Mental illnesses such as obsessive compulsive disorder, depression and addiction are notoriously hard to treat and often don’t respond to drugs. But a new wave of treatments that stimulate the brain with electricity are showing promise on some patients and in clinical trials. In the latest episode of The Conversation Weekly podcast, we talk to three experts and one patient about the often disturbing history of treating mental illness, and discover how new technology and a deeper understanding of the brain are presenting possible new approaches to a range of conditions.

As the men’s soccer World Cup continues in Qatar, you can follow coverage from across our network here. And a new owl has been discovered. If you want to know what Otus bikegila sounds like, click here. Researchers explain why they’ve recommended it go straight onto the endangered list, but add that its habitat is entirely within Príncipe Obo Natural Park, off the coast of West Africa, and that this will hopefully help secure its protection.

Daniel Merino

Assistant Science Editor & Co-Host of The Conversation Weekly Podcast

In deep brain stimulation, electrodes – the pale white lines – are implanted into a patient’s brain and connected to a battery in a person’s chest. Jmarchn/Wikimedia Commons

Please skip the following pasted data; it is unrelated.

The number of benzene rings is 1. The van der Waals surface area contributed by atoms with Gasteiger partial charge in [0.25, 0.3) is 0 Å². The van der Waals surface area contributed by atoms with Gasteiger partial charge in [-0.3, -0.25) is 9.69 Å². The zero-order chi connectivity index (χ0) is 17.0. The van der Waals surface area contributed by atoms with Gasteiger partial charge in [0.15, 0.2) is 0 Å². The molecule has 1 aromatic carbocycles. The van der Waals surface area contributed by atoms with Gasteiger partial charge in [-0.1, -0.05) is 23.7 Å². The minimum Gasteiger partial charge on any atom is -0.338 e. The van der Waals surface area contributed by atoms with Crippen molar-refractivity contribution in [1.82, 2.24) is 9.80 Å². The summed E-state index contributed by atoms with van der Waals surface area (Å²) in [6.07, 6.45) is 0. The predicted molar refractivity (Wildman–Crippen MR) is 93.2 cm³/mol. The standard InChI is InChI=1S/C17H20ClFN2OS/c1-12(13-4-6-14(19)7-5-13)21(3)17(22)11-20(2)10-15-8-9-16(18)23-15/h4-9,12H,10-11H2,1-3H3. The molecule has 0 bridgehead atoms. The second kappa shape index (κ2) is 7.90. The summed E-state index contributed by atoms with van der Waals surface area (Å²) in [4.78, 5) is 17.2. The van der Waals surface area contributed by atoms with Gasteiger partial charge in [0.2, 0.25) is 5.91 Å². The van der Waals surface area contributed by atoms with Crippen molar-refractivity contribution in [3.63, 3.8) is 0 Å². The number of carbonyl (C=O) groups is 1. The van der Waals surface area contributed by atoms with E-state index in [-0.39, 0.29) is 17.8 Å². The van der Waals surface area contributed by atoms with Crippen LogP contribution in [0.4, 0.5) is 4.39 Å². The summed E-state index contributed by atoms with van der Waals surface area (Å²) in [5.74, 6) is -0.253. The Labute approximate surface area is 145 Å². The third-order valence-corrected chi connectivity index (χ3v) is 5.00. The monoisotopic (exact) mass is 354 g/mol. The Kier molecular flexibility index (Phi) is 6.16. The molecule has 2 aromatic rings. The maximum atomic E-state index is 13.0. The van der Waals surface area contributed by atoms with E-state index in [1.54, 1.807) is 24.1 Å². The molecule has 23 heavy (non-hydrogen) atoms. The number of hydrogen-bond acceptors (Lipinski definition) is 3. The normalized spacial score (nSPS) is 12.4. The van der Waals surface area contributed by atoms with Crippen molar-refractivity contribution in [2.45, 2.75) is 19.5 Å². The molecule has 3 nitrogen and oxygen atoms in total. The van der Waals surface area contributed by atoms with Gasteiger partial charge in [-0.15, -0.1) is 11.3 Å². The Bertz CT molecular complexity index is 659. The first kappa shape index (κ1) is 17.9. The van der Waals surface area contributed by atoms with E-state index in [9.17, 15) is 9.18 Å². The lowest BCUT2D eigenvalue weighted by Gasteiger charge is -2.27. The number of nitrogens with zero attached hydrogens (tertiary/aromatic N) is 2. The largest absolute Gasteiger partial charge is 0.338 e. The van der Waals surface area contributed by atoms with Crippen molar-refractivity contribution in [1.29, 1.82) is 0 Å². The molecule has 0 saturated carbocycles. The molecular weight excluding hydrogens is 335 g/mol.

Treating mental illness with electricity marries old ideas with modern tech and understanding of the brain – podcast

Daniel Merino, The Conversation; Gemma Ware, The Conversation

Deep brain stimulation and trasncranial magnetic stimulation treat mental illness by sending electrical currents into parts of the brain. Every new patient provides researchers with a wealth of information. Listen to The Conversation Weekly podcast.

Men’s soccer has had a problem with allyship long before Qatar was awarded the hosting rights for this year’s World Cup. (AP Photo/Ricardo Mazalan)

World Cup 2022: Men’s soccer must stop silencing activism and allyship

Gabriel Knott-Fayle, University of Calgary; Michael Kehler, University of Calgary

To make men’s soccer a more inclusive space, organizers and players must put allyship above profits and winning.

We discovered a new species of owl – hear it hoot

Bárbara Freitas, Museo Nacional de Ciencias Naturales (MNCN-CSIC); Angelica Crottini, Universidade do Porto; Martim Melo, Universidade do Porto

At the beginning there was an unknown noise… Decades later, we discovered a new species of owl.